All Families Need A History

The importance of having, keeping and sharing a family’s history is emphasized in this speech given by David Adelman at the last RootsTech Conference in Feb 2014 titled:

‘Storytelling Super Powers:  How to Come Off as Your Family’s Genealogy Hero’

Some highlights include how you can achieve ‘Super Hero’ status amongst your own family. David states that one person can make a huge difference in this life.  Studying your family’s history can be brought forward and made alive, pertinent, and useful to our own lives.

What does a Genealogy Hero look like? They are:

  • Determined – to fight for the truth and find the information they need.
  • Have Super X-Ray Vision – to see things others cannot and find mysteries.
  • Stealthy – with the ability to be various places and not be noticed right away. A Ninja quality to be behind the scenes and get people to open up.
  • Full of Stamina – like the Hulk who channels his determination into purpose and doesn’t give up.
  • Courageous – and tell the stories that might be painful when uncovered.

A Harvard graduate, David was so moved by the stories of his deceased grandmother gathered by his mother, he started his own family storytelling video company ‘’ a few years ago.

This video has clips of cartoon super heroes demonstrating the qualities of a genealogy hero. This might be a fun one for the whole family to watch.  

For more about storytelling, check out the following sites:

Storytelling Websites and Resources from the University of North Texas, School of Library and Information Sciences.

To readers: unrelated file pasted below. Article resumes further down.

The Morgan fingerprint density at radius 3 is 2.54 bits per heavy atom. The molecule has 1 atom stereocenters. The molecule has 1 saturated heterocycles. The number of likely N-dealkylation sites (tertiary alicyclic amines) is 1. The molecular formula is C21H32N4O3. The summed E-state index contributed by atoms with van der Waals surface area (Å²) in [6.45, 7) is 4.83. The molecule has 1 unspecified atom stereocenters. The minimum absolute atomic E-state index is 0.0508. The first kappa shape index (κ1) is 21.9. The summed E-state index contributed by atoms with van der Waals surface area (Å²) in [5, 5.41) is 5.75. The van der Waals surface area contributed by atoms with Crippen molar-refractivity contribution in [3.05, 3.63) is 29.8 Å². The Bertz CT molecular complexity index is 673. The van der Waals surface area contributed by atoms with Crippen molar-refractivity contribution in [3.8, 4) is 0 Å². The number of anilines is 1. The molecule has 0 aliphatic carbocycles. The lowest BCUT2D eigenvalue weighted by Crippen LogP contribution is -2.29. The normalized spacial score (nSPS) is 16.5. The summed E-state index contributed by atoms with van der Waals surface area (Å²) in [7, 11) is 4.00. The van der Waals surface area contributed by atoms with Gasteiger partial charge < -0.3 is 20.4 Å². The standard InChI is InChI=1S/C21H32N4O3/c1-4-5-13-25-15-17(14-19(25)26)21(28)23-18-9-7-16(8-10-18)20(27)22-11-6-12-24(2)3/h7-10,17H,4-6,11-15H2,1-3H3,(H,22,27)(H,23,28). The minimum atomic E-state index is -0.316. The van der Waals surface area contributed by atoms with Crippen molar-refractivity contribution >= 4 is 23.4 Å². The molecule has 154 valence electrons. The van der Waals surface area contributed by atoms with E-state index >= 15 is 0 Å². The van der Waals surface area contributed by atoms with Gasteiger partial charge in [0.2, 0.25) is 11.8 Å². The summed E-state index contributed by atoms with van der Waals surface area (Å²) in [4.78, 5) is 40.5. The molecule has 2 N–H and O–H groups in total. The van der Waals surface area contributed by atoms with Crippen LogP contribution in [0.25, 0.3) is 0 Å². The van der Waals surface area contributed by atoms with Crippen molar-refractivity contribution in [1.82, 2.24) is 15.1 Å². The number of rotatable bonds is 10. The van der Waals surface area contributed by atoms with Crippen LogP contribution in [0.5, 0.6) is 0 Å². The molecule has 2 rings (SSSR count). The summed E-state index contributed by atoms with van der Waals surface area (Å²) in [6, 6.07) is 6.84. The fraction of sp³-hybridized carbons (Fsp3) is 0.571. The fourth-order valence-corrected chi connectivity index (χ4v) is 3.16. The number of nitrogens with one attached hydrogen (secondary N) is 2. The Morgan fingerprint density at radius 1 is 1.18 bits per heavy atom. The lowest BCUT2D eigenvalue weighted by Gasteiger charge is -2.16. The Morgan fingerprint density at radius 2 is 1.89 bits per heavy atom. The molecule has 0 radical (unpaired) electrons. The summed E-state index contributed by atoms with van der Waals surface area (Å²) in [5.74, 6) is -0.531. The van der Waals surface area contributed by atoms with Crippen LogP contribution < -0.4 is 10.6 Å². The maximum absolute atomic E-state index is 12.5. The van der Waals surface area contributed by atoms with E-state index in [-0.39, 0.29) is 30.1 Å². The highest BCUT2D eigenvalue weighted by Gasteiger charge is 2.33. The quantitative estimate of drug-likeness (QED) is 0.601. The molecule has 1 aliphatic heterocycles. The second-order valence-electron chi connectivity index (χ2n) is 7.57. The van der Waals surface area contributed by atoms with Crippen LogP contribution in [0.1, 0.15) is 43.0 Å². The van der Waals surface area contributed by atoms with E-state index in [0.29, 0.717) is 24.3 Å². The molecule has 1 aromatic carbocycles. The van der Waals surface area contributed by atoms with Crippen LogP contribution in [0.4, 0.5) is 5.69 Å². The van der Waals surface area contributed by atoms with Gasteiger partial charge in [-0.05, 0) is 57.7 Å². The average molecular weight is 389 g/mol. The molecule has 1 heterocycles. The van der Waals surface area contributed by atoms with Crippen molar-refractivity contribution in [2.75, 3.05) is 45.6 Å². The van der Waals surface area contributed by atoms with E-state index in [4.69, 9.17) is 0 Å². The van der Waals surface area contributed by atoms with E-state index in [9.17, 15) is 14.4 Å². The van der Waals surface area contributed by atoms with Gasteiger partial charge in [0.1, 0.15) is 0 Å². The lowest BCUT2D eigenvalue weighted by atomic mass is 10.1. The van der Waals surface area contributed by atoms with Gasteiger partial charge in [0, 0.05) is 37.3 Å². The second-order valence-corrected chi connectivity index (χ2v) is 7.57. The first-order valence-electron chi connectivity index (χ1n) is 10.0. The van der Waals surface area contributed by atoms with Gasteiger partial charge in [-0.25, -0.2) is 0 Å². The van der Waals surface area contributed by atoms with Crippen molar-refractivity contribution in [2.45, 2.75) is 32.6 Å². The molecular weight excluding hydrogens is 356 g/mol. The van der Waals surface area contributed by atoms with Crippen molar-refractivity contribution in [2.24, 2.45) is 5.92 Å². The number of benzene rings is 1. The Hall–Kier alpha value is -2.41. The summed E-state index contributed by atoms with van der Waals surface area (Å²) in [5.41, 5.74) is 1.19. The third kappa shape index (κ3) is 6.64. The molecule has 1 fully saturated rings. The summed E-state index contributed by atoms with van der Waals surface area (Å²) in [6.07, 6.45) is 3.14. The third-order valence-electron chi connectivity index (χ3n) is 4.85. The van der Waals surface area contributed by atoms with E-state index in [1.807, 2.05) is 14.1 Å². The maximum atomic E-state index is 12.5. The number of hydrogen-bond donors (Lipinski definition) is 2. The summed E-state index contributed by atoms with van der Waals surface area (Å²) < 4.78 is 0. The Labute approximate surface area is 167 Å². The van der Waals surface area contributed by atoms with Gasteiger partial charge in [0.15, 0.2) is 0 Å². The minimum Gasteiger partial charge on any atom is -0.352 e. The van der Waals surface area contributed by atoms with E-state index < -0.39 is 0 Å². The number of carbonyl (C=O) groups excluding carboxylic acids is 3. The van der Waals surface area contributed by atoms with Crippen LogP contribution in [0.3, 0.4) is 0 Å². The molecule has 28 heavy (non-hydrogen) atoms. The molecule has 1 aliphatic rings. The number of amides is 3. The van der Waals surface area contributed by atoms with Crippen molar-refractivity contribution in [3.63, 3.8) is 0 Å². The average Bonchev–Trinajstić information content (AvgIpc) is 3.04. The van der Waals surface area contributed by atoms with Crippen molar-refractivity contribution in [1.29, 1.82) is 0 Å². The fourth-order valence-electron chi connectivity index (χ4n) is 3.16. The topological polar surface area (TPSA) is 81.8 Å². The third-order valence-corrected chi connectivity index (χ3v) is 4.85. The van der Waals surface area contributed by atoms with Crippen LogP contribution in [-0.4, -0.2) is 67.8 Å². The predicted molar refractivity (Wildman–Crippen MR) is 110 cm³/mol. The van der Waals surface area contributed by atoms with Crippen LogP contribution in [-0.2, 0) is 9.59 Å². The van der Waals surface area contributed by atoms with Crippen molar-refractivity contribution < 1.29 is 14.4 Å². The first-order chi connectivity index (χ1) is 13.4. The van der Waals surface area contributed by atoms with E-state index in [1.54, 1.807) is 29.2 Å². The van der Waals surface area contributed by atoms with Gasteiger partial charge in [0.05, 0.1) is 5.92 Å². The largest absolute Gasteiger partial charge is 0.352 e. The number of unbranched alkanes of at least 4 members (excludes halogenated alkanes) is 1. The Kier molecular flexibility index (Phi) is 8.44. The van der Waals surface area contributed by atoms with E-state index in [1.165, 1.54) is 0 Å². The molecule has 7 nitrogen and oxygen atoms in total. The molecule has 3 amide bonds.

National Storytelling Network is dedicated to advancing the art of storytelling.


1+1+1 = The Truth

After reading an article by Kevin Cool, a mathematical equation of sorts seemed to evolve when writing about families.  It boils down to:   1 + 1 + 1 = Truth .  Another way to write it is:  a+b+c = A More Realistic Picture of the Past.  

Kevin Cool, the editor Of Stanford Aumni Magazine tells of his adventure in writing the truth about his dad and grandfather in the May/June issue.  His equation adds up as follows:

Currier and Ives Print of Farm and Fielda) ‘. . . a soft-focus version ‘ that casts his dad and grandfather living on a small farmstead with a meandering stream surrounded by pretty meadows with nearby forest full of woodland creatures. Sort of like a Currier and Ives painting.

Interior of a small cabinb) the ‘ grittier version’ of the small 2 room house with no indoor plumbing, water or electricity with grueling winters. Kevin states that both of the descriptions are accurate BUT neither of them is really true.  It was only after an interview with his father that he ‘grasped the complicated reality of his childhood. . . It was a hard life.  And it was a happy life.”

Old Photo of a Kindred Interviewc) “To reveal how people lived . . . you need more than accumulated facts.  You need Continue reading

Learn from the Best Without Leaving Home

This week is the 3rd conference where lots of family historians and genealogists gather to teach and learn how to research with the latest technology.

They are video streaming a select number of presentations and lectures.  I can’t tell if it’s totally free or not but it’s worth a gander.

For example, a few presentations are:

Thursday March 21st – “Tell it Again” and “Finding the Obscure and Elusive. Geographic information on the Web” .

Friday March 22nd – “Researching Ancestors Online” and “Google Search and Beyond”.

Sat the 23rd – “Digital Storytelling”.

Go to to see the full listing of the live stream over internet.

Also, look for letters 3 & 4 of James Dickerson, Confederate Soldier in the next day or two.